Vivek Vaidya:

There's a change point almost in the process.

Rama Ramakrishnan:

Yeah, exactly. I think someone describes it, which I always liked, as a quantitative change in something leads to a qualitative change in something. The quantitative change is the number of parameters, but the qualitative changes before it could not solve a reasoning problem. Now suddenly it can solve a reasoning problem. Like, "Whoa." So GPT-3 was pretty much the first time that this was compellingly obvious that when you looked at the data... The other thing they realized about GPT-3 was that not only could it do things that the smaller ones could not do, it could do new kinds of tasks for which it was not even trained to do.

Vivek Vaidya:

Oh, wow.

Rama Ramakrishnan:

And the way they would do it is they wouldn't even have to change the weights or anything. You tell it, "Hey, I want you to do X," and then you just give it a few examples of what you want it to do. It'll just learn from those examples, quote unquote, "in real time" and solve it for you, even though the models internals have not changed. So if you think about traditional machine learning, when you want the model to do a particular task really well, guess what? You got to collect a whole bunch of data, train it like crazy, update all the weights and stuff like that and then you have a hope of it working okay.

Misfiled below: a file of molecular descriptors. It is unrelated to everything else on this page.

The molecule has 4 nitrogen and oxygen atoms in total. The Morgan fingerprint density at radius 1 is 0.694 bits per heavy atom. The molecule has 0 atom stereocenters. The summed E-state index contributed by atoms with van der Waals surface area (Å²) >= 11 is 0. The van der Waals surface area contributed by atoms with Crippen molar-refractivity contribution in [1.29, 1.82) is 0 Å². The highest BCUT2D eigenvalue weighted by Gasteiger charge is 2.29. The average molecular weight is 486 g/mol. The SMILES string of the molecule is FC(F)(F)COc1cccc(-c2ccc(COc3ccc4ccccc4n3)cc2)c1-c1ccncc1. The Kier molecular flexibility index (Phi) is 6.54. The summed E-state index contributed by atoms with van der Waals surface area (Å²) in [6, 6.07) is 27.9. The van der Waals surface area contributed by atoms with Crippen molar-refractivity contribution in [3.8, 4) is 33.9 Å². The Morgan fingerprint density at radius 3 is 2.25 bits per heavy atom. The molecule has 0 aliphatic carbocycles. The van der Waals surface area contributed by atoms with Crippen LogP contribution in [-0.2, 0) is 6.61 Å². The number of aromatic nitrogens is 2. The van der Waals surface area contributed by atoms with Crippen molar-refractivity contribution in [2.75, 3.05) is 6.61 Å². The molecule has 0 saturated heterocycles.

But here, the weights haven't changed. You're just giving it a few examples in the input, and suddenly it sort of learns what happens. Now, there's a separate question as to whether it's actually learning from your examples or whether the examples essentially sort of locates the model in the right part of where it needs to operate. But that's sort of in the weeds kind research question. But the point is that it does what's called in-context learning. You give some examples, it just learns on the fly for a completely new task. So that was a bit of a shocker. Nobody expected that to happen. And in my opinion, I think that's really what put GPT-3 on the map. And I think obviously for deserved, good reasons.

Vivek Vaidya:

You mentioned in-context learning, and there's also this term called fine-tuning. Are they the same? What are the differences between the two if they're not the same?

Rama Ramakrishnan: